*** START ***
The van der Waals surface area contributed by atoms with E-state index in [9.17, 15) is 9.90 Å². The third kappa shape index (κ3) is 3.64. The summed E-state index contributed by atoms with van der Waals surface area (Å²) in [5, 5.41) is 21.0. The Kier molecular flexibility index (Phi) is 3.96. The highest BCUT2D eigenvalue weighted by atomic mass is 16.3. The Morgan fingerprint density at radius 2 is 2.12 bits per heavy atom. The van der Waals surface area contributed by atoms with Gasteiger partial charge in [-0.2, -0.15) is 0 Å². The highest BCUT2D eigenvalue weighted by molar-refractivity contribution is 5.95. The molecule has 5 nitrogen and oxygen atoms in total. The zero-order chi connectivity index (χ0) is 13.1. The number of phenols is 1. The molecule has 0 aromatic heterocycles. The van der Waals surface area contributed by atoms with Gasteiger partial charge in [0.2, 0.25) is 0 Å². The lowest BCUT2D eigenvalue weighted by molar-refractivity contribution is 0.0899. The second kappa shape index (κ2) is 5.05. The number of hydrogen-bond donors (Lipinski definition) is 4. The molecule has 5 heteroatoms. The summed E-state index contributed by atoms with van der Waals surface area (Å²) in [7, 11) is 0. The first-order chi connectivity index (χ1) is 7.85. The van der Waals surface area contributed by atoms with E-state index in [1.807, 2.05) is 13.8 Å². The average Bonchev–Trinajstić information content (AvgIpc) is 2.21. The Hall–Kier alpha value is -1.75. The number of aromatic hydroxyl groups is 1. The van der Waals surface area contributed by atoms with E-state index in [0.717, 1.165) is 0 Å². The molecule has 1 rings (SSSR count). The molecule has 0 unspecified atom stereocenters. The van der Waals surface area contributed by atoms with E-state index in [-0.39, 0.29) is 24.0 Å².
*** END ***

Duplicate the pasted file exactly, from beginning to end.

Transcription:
The van der Waals surface area contributed by atoms with E-state index in [9.17, 15) is 9.90 Å². The third kappa shape index (κ3) is 3.64. The summed E-state index contributed by atoms with van der Waals surface area (Å²) in [5, 5.41) is 21.0. The Kier molecular flexibility index (Phi) is 3.96. The highest BCUT2D eigenvalue weighted by atomic mass is 16.3. The Morgan fingerprint density at radius 2 is 2.12 bits per heavy atom. The van der Waals surface area contributed by atoms with Gasteiger partial charge in [-0.2, -0.15) is 0 Å². The highest BCUT2D eigenvalue weighted by molar-refractivity contribution is 5.95. The molecule has 5 nitrogen and oxygen atoms in total. The zero-order chi connectivity index (χ0) is 13.1. The number of phenols is 1. The molecule has 0 aromatic heterocycles. The van der Waals surface area contributed by atoms with Gasteiger partial charge in [0.2, 0.25) is 0 Å². The lowest BCUT2D eigenvalue weighted by molar-refractivity contribution is 0.0899. The second kappa shape index (κ2) is 5.05. The number of hydrogen-bond donors (Lipinski definition) is 4. The molecule has 5 heteroatoms. The summed E-state index contributed by atoms with van der Waals surface area (Å²) in [7, 11) is 0. The first-order chi connectivity index (χ1) is 7.85. The van der Waals surface area contributed by atoms with E-state index in [1.807, 2.05) is 13.8 Å². The average Bonchev–Trinajstić information content (AvgIpc) is 2.21. The Hall–Kier alpha value is -1.75. The number of aromatic hydroxyl groups is 1. The van der Waals surface area contributed by atoms with E-state index in [0.717, 1.165) is 0 Å². The molecule has 1 rings (SSSR count). The molecule has 0 unspecified atom stereocenters. The van der Waals surface area contributed by atoms with E-state index in [-0.39, 0.29) is 24.0 Å².